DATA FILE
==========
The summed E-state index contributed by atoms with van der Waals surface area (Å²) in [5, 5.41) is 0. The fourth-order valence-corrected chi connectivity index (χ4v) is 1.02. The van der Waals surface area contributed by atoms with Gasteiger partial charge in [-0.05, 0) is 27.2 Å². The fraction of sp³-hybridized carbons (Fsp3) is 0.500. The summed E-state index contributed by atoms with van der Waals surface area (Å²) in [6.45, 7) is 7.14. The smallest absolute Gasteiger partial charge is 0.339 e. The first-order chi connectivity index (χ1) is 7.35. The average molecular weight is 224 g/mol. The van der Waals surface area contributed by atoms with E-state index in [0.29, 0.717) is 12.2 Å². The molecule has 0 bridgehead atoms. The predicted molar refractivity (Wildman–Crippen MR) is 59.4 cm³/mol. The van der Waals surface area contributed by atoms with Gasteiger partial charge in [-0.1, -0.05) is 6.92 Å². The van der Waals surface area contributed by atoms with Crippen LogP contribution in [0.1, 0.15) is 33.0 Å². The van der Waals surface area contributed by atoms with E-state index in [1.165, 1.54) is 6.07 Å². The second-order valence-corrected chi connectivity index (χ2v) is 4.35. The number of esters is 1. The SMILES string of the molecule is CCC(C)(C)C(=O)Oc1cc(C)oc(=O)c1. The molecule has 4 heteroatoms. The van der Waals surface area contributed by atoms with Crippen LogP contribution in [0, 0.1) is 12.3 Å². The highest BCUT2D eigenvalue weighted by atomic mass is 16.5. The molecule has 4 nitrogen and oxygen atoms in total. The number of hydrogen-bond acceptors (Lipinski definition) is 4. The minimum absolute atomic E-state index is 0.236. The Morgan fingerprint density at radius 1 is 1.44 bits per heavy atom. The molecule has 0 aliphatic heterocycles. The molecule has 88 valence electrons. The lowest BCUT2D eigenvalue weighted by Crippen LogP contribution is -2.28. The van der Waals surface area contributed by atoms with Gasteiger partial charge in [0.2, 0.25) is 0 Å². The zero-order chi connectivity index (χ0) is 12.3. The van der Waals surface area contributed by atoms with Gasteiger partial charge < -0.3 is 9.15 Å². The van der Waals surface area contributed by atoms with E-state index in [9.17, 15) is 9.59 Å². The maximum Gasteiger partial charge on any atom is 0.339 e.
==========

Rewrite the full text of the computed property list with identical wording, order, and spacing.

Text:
The summed E-state index contributed by atoms with van der Waals surface area (Å²) in [5, 5.41) is 0. The fourth-order valence-corrected chi connectivity index (χ4v) is 1.02. The van der Waals surface area contributed by atoms with Gasteiger partial charge in [-0.05, 0) is 27.2 Å². The fraction of sp³-hybridized carbons (Fsp3) is 0.500. The summed E-state index contributed by atoms with van der Waals surface area (Å²) in [6.45, 7) is 7.14. The smallest absolute Gasteiger partial charge is 0.339 e. The first-order chi connectivity index (χ1) is 7.35. The average molecular weight is 224 g/mol. The van der Waals surface area contributed by atoms with E-state index in [0.29, 0.717) is 12.2 Å². The molecule has 0 bridgehead atoms. The predicted molar refractivity (Wildman–Crippen MR) is 59.4 cm³/mol. The van der Waals surface area contributed by atoms with Gasteiger partial charge in [-0.1, -0.05) is 6.92 Å². The van der Waals surface area contributed by atoms with Crippen LogP contribution in [0.1, 0.15) is 33.0 Å². The van der Waals surface area contributed by atoms with E-state index in [1.165, 1.54) is 6.07 Å². The second-order valence-corrected chi connectivity index (χ2v) is 4.35. The number of esters is 1. The SMILES string of the molecule is CCC(C)(C)C(=O)Oc1cc(C)oc(=O)c1. The molecule has 4 heteroatoms. The van der Waals surface area contributed by atoms with Crippen LogP contribution in [0, 0.1) is 12.3 Å². The highest BCUT2D eigenvalue weighted by atomic mass is 16.5. The molecule has 4 nitrogen and oxygen atoms in total. The number of hydrogen-bond acceptors (Lipinski definition) is 4. The minimum absolute atomic E-state index is 0.236. The Morgan fingerprint density at radius 1 is 1.44 bits per heavy atom. The molecule has 0 aliphatic heterocycles. The molecule has 88 valence electrons. The lowest BCUT2D eigenvalue weighted by Crippen LogP contribution is -2.28. The van der Waals surface area contributed by atoms with Gasteiger partial charge in [0.2, 0.25) is 0 Å². The zero-order chi connectivity index (χ0) is 12.3. The van der Waals surface area contributed by atoms with Gasteiger partial charge < -0.3 is 9.15 Å². The van der Waals surface area contributed by atoms with E-state index in [9.17, 15) is 9.59 Å². The maximum Gasteiger partial charge on any atom is 0.339 e.